In order to prepare good quality zivania the grapes being used should be matured and healthy, not wasted. The must used for the fermentation should not be above 12-13° baumé so that it manages to have a complete fermentation. When the baumé meter indicates below zero, it means the fermentation is complete and the sucrose has turned into alcohol. Then the wine and the the seeds and skins are poured inside the cauldron filling around 4/5s of the space. On the base of the cauldron “mazia” are placed so that the zivana do not stick to the bottom. Also before the cauldron with the zivana is closed more “mazia” are placed to keep the pressure on the zivana. Wood is used to make a fire. As soon as the zivania starts to come out the intensity of the fire is lowered because during the distillation the fire needs to be steady and moderate.
There are many uses for zivania. It is widely used for therapeutic purposes, such as rubs, for colds, disinfection of wounds, faints, toothaches, as a tonic drink for winter etc.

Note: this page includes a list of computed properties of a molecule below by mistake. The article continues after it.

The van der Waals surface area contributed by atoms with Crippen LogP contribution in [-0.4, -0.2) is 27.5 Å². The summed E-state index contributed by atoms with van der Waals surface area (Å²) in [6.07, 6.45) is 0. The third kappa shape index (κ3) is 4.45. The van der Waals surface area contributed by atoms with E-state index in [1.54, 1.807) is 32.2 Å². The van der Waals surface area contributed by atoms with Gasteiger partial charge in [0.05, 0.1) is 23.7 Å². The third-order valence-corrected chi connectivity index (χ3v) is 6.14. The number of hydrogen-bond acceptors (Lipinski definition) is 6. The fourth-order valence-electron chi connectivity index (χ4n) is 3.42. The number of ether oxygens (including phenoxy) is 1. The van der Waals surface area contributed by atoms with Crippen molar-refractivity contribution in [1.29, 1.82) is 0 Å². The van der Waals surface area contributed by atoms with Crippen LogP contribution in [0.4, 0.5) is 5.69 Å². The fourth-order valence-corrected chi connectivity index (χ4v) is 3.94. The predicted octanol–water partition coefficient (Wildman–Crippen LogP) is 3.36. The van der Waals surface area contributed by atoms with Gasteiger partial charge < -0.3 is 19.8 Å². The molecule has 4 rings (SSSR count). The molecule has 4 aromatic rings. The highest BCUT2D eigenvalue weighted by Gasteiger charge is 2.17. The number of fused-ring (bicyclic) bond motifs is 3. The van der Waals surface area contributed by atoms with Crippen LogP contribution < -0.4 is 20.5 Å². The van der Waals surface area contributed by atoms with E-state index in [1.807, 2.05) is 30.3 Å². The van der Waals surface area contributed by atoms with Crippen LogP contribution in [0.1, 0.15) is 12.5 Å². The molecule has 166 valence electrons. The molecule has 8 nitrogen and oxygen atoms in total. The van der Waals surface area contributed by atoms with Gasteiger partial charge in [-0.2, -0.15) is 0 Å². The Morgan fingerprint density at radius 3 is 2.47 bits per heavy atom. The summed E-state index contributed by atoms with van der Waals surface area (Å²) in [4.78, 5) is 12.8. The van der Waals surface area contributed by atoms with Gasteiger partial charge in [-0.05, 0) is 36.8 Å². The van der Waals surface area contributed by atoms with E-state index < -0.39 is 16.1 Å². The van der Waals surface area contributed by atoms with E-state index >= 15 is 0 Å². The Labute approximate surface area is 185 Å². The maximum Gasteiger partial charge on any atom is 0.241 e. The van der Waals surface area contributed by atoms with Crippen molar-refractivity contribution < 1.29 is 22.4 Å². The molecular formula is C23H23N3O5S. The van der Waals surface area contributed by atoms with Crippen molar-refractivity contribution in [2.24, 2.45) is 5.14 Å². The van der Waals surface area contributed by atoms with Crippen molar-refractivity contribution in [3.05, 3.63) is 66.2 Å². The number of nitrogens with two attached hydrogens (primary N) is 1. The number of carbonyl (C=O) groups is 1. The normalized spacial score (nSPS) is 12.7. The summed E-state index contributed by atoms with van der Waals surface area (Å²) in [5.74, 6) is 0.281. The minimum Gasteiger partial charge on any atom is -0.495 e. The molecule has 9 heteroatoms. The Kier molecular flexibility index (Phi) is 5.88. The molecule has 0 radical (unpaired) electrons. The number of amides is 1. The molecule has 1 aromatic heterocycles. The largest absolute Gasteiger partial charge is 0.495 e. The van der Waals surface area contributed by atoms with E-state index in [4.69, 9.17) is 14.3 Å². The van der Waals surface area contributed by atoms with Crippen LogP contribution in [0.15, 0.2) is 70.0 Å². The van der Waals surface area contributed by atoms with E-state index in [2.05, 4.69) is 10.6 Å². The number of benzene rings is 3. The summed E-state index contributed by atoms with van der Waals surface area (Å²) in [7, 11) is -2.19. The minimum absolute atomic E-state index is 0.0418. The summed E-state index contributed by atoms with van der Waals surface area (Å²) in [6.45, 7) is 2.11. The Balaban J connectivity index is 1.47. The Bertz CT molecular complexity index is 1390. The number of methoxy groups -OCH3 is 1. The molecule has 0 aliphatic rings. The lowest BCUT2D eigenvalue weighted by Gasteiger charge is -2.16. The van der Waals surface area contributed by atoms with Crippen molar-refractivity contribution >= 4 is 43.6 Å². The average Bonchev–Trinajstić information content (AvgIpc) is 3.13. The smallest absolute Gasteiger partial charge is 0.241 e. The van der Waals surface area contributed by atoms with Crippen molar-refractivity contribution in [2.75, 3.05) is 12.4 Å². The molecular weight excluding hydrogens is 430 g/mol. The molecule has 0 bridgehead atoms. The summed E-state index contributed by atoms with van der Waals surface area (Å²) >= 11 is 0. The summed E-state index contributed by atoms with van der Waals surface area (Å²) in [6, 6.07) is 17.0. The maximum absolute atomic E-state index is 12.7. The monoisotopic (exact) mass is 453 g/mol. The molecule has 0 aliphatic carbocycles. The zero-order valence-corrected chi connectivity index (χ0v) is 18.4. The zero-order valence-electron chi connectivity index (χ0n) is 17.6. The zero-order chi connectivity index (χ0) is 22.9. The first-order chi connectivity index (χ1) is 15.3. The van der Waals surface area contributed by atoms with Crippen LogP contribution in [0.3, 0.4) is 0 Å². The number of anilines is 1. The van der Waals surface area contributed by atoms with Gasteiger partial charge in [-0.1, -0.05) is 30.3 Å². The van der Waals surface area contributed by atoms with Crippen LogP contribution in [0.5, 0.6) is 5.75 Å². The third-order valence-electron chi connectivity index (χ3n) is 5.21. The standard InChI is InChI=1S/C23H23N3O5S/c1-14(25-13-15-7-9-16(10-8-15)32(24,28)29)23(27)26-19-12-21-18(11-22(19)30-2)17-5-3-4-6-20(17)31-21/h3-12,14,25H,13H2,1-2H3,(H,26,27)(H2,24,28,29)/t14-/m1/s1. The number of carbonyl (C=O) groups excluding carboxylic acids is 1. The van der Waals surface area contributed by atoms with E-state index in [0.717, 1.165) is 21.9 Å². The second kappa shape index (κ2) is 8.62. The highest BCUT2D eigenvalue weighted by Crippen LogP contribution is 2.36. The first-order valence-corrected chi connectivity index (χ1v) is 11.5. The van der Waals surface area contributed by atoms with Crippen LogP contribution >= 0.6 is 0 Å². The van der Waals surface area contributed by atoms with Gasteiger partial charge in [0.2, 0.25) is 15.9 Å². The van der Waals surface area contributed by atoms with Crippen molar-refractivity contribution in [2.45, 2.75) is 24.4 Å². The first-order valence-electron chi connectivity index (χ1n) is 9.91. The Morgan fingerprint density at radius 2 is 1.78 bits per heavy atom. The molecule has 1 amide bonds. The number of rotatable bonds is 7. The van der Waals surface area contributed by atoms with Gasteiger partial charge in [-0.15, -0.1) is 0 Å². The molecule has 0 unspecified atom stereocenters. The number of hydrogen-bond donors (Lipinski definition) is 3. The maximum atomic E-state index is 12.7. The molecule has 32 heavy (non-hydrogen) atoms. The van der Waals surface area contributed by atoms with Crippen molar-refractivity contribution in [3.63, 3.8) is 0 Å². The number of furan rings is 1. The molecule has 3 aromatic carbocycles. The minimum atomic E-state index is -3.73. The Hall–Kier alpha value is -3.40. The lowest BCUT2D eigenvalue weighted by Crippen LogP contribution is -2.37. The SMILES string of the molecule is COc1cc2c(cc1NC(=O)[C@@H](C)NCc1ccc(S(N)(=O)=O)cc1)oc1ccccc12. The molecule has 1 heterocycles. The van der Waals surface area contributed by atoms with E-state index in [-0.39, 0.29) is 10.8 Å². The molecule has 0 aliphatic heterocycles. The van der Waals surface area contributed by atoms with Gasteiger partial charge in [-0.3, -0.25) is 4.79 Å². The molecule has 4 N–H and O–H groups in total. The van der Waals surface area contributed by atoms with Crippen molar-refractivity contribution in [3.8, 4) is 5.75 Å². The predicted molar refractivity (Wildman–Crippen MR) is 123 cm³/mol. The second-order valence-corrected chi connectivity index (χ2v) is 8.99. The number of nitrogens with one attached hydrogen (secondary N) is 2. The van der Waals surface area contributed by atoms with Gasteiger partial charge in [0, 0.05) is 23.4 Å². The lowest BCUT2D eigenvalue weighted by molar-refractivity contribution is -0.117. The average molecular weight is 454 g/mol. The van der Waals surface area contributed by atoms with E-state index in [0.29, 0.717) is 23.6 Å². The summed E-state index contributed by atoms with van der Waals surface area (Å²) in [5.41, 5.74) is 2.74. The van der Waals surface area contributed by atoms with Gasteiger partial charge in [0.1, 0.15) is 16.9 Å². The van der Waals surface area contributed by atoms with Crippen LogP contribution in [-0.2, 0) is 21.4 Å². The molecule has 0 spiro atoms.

Palouzes / Soutzoukos
Palouzes and soutzoukos are famous traditional Cypriot sweets which you will come across in villages where white grapes are produced.
By stepping on the grapes they collect the distillation known as must and place it inside a large cauldron and put on fire. When it starts to boil they add inside the cauldron a special kind of soil which is called asprohoma (white soil). With the addition of the soil a better cleaning of the must is achieved and it also makes it sweeter. During the boil of the must all the impurities that come to the surface need to be taken out using a ladle.
Next they mix up with a proportion of 8 okas must, 1 okas flour (1oka = 400 dramis or 1280 kilogram = 2.823 pounds)and start stirring on top of the fire until the mixture is cooked.